If we can be sure of one thing these days, it’s that millions of investors are fed up with the pathetic 0.7% yields offered by so-called “safe” plays like Treasuries. And the 1.7% dividend that the average S&P 500 stock pays? Nobody’s not retiring on that, either!
So it follows that many more investors will go on the hunt for high, safe dividends in the coming months.
That means a group of 500 big yielders called closed-end funds (CEFs) will draw a lot more interest. The average CEF yields 7.2% now, and the biggest payers yield well into the double digits, like the 14.6%+ yielders we’ll dive into below. Better still, you can buy CEFs on the open market, just like stocks.
But we can’t let those high yields lull us into a false sense of security, because sometimes big yields mask big risks. So, with CEFs, as with any dividend-paying investment, we need to look beyond the current yield to make sure our payouts are safe.
Let’s do that with the five highest-yielding CEFs out there, sorted from highest yield to lowest. Their strengths and weaknesses tell us a lot about what does—and does not—make for a profitable CEF investment.
Cornerstone Strategic Value Fund (CLM)
Dividend yield: 20.6%
- Very high yield
- Long history
- Frequent dividend cuts
- Underperforming the market
- Trades at a premium to net asset value (NAV)
CLM, the highest yielding CEF, is a stock-focused fund with some of the biggest names in the S&P 500 among its top-10 holdings, including Amazon.com (AMZN), Microsoft (MSFT), JPMorgan Chase & Co. (JPM) and Home Depot (HD).
So far, so good. But this is where we come up against the first flaw in CLM’s strategy: it focuses on paying out a big chunk of cash to investors, regardless of the performance of its underlying portfolio, which is vital to supporting those payouts.
And since CLM consistently underperforms the market, the result has been many dividend cuts. In fact CLM has lowered its payout every single year since 2009!
CLM Buyers: “How Much Will My Dividend Drop This Year?”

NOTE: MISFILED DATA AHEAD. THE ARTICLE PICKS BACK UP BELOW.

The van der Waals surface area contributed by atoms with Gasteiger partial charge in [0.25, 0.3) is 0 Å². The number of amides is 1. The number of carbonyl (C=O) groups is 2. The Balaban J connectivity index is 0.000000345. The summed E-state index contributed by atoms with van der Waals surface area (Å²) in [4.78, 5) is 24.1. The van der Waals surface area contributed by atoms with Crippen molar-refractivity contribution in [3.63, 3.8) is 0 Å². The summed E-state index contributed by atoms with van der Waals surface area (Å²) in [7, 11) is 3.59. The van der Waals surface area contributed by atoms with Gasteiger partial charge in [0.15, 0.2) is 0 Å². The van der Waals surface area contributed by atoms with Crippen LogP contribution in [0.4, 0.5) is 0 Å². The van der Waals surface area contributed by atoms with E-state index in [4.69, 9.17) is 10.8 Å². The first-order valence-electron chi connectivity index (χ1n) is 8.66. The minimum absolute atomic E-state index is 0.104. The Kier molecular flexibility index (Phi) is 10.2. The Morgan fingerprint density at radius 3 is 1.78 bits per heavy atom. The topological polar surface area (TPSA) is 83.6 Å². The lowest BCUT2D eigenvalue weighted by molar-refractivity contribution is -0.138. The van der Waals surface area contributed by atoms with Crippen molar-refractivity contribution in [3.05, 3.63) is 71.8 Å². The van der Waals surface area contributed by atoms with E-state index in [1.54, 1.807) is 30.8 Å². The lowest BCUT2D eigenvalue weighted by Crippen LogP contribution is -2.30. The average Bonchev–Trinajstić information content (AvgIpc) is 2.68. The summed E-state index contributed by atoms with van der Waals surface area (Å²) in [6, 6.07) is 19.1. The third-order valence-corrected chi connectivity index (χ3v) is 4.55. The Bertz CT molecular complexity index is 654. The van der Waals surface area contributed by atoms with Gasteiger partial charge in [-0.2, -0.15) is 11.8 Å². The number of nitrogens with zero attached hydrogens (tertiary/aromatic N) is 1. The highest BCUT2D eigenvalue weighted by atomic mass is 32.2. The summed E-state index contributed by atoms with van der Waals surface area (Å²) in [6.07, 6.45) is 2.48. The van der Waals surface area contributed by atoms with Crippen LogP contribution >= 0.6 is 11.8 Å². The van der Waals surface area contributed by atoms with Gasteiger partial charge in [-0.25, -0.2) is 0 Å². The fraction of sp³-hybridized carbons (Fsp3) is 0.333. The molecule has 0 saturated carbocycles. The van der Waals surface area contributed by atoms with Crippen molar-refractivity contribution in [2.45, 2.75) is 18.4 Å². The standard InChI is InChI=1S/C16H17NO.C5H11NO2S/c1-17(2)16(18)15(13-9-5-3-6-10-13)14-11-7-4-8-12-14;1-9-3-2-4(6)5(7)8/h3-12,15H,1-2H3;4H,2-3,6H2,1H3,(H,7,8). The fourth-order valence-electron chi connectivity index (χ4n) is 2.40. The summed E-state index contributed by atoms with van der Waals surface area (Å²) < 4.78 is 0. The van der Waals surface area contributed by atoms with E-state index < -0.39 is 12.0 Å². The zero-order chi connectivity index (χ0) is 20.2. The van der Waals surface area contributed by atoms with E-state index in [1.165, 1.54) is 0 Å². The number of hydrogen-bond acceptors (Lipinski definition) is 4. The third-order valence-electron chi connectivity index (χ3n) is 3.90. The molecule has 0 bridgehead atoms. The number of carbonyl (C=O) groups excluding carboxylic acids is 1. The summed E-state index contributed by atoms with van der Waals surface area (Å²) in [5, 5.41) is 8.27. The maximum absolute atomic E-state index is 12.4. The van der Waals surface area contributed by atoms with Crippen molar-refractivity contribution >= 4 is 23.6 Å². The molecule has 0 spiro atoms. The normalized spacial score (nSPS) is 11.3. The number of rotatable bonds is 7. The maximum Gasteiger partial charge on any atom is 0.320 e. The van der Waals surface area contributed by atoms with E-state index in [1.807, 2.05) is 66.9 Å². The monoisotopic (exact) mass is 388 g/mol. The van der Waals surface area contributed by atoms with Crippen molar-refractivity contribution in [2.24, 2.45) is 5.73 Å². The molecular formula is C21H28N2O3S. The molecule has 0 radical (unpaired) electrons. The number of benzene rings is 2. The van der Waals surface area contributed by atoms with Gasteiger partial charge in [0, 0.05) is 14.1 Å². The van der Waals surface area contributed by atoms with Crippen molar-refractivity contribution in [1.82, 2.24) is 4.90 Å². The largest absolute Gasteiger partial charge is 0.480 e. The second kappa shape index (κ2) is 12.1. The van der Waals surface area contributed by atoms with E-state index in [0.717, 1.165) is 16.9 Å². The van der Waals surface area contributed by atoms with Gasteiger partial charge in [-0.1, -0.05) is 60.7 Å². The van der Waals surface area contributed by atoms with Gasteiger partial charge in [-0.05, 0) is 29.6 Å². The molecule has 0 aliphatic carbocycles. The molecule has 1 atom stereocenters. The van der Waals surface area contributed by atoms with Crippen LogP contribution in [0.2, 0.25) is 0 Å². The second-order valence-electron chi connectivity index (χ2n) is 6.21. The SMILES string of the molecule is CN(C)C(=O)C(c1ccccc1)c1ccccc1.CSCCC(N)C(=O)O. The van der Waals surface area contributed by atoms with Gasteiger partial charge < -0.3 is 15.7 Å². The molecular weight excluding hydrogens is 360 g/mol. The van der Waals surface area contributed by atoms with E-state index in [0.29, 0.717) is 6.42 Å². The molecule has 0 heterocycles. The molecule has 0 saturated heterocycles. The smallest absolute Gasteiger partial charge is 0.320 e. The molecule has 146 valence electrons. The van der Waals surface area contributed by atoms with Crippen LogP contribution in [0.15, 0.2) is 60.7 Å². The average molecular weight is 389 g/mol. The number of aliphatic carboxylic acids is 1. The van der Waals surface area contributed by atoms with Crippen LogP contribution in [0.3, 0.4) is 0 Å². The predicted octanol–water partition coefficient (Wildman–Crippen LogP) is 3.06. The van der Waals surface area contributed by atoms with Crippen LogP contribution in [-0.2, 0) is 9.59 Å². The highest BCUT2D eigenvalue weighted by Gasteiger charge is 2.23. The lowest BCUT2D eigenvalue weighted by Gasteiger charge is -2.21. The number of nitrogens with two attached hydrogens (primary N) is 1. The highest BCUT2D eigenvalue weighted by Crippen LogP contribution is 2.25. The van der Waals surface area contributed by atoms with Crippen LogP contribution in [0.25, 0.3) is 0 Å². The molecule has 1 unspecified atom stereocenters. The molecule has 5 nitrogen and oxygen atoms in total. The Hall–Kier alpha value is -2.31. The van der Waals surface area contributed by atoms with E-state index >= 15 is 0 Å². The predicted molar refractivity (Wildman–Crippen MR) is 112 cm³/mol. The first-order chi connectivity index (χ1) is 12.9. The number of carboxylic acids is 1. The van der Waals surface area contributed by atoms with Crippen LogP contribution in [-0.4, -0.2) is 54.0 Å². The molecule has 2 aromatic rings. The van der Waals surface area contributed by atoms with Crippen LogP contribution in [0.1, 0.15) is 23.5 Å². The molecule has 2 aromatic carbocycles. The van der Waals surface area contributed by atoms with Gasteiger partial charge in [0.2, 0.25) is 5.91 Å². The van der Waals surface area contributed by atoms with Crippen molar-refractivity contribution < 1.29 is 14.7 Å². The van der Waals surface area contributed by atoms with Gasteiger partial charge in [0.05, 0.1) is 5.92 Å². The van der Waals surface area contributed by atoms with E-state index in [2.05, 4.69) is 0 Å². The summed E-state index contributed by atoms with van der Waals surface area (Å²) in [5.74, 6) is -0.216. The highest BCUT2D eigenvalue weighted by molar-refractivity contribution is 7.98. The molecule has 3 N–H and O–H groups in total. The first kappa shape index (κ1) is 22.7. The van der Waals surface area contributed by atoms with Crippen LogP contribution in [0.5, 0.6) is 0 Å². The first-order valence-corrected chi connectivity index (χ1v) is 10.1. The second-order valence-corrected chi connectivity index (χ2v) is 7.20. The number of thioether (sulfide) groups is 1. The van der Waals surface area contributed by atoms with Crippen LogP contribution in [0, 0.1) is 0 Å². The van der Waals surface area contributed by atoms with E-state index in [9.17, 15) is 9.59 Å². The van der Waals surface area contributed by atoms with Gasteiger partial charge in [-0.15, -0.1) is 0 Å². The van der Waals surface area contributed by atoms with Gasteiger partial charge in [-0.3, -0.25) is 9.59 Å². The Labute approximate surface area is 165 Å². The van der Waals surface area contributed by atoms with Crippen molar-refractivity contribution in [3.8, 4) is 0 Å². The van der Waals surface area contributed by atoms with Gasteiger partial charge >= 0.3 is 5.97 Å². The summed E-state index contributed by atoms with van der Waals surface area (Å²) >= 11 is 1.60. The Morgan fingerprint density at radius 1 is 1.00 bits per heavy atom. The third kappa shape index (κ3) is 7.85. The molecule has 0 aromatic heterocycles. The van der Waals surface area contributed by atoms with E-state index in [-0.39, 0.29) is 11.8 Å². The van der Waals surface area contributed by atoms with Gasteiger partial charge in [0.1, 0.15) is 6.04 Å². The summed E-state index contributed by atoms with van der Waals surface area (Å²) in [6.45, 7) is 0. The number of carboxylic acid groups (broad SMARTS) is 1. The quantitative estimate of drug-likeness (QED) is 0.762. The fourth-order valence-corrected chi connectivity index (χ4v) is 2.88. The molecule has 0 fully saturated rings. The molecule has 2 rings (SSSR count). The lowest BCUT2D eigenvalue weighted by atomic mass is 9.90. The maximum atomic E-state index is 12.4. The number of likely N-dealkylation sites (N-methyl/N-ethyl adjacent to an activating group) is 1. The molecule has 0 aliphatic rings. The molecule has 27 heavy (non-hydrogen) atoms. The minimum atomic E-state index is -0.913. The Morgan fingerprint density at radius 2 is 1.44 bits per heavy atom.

You get zero hint of this disastrous record by just looking at CLM’s eye-popping yield. Worse, the fund trades at a 13.5% premium to net asset value (NAV, or the value of the investments in its portfolio).
This means that yield-starved investors will pay upwards of $1.13 for every dollar of the fund’s assets! That’s a huge drag on further upside, and it sets you up for a steep drop when the market turns against CLM (as it has many times in the past).
Cornerstone Total Return Fund (CRF)
Dividend yield: 20.3%
- Very high yield
- Nearly 50 years of history
- Like CLM, multiple dividend cuts
- Low total returns
- Trades at a premium to NAV
The second-highest-paying CEF is CLM’s sibling, the Cornerstone Total Return Fund (CRF). Like CLM, it focuses on large cap stocks, with Amazon and Microsoft populating its top-10 holdings, in addition to Apple (AAPL). It also has representation from the pharma and consumer staples sectors with Johnson & Johnson (JNJ) and Procter & Gamble (PG).
Like CLM, CRF offers a massive payout (a 20.3% yield) to investors and aims to pay out a large sum of cash no matter what happens with its portfolio. As a result, the fund is a magnet for yield-chasers and trades at a ridiculous 16.1% premium to NAV! That’s despite the fact that CRF’s history of dividend cuts goes back further than that of CLM.
Another Dividend Disaster
But CRF has been around for decades, which has made some investors feel comfortable that the fund will stick around for many more years, even if those years produce more and more dividend cuts! What’s more, its investors have seen returns that badly trail the S&P 500 over the long haul, even with dividends included.
S&P 500: 1, CRF: 0